A Boeing 747 cargo jet was loaded Wednesday with 75 tons of supplies, including medicines, water filtration equipment, tools, blankets, and 1,000 rolls of heavy-duty plastic sheeting to build emergency shelters for thousands of families.
The jet is scheduled to leave Charlotte shortly after midnight on Thursday, Aug. 30, and land in Pyongyang, the capital of the DPRK, on Aug. 31.
The DPRK is suffering its worst flooding in decades. About 240,000 homes have been destroyed, some 600 people are dead or missing, and large portions of the nation’s crops have been destroyed.
Flights from the United States to the DPRK are not usually permitted because of the lack of diplomatic relations between the countries.
“In spite of the political differences that divide our two countries, we need to do all we can to care for the people of the DPRK,” said Franklin Graham, President and CEO of the Billy Graham Evangelistic Association and Samaritan’s Purse.
“We are praying for the people and we pledge to do all we can in the Name of Jesus Christ to extend a hand of friendship and practical assistance to them during this time of suffering.”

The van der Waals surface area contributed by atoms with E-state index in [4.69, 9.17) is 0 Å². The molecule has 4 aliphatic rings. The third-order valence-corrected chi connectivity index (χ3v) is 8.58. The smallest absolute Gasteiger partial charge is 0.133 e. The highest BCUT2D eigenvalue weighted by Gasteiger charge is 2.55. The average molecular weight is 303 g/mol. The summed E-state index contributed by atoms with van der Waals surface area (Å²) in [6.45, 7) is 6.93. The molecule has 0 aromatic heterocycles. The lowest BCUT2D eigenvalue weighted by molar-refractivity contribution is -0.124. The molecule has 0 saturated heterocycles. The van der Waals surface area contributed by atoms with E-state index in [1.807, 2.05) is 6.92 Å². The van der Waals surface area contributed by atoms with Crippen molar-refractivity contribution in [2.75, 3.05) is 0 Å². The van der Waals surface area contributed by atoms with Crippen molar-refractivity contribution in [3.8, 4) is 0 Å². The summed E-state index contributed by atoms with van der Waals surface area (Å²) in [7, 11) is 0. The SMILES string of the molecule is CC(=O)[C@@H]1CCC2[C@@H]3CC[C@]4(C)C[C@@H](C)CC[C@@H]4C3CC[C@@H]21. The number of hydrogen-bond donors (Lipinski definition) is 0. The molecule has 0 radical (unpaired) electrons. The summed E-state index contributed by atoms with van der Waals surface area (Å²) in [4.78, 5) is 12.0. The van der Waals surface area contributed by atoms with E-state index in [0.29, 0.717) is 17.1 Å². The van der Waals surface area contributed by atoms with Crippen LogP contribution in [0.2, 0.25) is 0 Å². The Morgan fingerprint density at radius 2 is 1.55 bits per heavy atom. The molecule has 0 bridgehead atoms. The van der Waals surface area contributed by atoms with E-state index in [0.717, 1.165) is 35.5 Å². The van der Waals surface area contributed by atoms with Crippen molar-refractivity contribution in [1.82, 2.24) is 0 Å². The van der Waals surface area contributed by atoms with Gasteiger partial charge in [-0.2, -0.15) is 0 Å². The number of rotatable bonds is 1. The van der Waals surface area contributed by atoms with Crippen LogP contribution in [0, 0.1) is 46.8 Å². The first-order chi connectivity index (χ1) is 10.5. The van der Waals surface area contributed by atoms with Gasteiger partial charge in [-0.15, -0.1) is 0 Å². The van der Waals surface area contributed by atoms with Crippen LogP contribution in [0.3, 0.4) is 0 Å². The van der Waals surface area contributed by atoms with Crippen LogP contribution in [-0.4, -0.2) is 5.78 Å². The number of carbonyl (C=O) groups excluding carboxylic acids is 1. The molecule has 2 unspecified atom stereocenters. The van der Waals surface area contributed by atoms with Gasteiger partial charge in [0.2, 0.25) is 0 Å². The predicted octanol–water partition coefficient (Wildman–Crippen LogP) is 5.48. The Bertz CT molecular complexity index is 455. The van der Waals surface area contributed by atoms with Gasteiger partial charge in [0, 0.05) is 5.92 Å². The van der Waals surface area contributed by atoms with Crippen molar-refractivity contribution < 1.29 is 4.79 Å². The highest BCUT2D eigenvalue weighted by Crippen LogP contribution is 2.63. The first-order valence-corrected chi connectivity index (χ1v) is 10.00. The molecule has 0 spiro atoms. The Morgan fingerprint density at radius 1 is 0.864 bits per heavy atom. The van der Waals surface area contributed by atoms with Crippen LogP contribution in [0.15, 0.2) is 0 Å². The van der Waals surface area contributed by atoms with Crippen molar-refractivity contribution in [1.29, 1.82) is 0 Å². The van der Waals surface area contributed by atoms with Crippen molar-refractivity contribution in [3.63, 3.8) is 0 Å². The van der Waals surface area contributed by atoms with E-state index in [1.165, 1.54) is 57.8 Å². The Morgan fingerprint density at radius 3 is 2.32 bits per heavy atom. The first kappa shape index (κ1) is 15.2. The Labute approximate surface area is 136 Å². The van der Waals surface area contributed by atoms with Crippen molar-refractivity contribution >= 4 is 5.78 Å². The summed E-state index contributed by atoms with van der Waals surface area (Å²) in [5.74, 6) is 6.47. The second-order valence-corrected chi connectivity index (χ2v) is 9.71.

BGEA’s longstanding relations with the DPRK helped make the trip possible. Billy Graham visited North Korea in 1992 and 1994, meeting the late leader General Kim Il Sung. Ruth Graham attended high school in Pyongyang in the 1930s, when her parents were medical missionaries in China.
More recently, Franklin Graham traveled to Pyongyang in 2000 to meet with the DPRK’s foreign minister.
The airlift includes antibiotics and other medicines that can be used to prevent the spread of waterborne diseases and will be accompanied by a team from Samaritan’s Purse, which includes a doctor as well as staff members who are experienced in mass-producing emergency shelters in devastated communities. The plane is carrying enough plastic to build shelters for 7,000 families.